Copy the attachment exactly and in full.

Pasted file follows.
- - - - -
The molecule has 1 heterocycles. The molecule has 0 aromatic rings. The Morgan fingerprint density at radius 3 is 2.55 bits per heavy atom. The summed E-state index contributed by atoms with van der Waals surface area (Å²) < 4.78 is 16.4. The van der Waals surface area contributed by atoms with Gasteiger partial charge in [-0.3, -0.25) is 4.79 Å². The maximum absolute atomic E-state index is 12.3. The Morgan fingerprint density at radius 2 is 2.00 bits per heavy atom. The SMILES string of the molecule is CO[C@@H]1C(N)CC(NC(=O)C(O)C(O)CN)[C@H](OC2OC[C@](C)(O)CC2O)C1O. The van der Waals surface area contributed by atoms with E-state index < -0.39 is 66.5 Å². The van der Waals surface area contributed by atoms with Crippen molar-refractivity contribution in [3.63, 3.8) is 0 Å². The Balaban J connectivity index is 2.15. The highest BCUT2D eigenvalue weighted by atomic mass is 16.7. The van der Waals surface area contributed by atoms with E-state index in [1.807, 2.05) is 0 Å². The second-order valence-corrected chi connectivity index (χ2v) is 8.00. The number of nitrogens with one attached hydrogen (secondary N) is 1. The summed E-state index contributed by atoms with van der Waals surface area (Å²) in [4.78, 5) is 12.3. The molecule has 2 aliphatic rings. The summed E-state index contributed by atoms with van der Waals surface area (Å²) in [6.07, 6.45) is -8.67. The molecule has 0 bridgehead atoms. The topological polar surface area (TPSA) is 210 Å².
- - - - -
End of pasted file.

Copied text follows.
The molecule has 1 heterocycles. The molecule has 0 aromatic rings. The Morgan fingerprint density at radius 3 is 2.55 bits per heavy atom. The summed E-state index contributed by atoms with van der Waals surface area (Å²) < 4.78 is 16.4. The van der Waals surface area contributed by atoms with Gasteiger partial charge in [-0.3, -0.25) is 4.79 Å². The maximum absolute atomic E-state index is 12.3. The Morgan fingerprint density at radius 2 is 2.00 bits per heavy atom. The SMILES string of the molecule is CO[C@@H]1C(N)CC(NC(=O)C(O)C(O)CN)[C@H](OC2OC[C@](C)(O)CC2O)C1O. The van der Waals surface area contributed by atoms with E-state index < -0.39 is 66.5 Å². The van der Waals surface area contributed by atoms with Crippen molar-refractivity contribution in [3.63, 3.8) is 0 Å². The Balaban J connectivity index is 2.15. The highest BCUT2D eigenvalue weighted by atomic mass is 16.7. The van der Waals surface area contributed by atoms with E-state index in [1.807, 2.05) is 0 Å². The second-order valence-corrected chi connectivity index (χ2v) is 8.00. The number of nitrogens with one attached hydrogen (secondary N) is 1. The summed E-state index contributed by atoms with van der Waals surface area (Å²) in [4.78, 5) is 12.3. The molecule has 2 aliphatic rings. The summed E-state index contributed by atoms with van der Waals surface area (Å²) in [6.07, 6.45) is -8.67. The molecule has 0 bridgehead atoms. The topological polar surface area (TPSA) is 210 Å².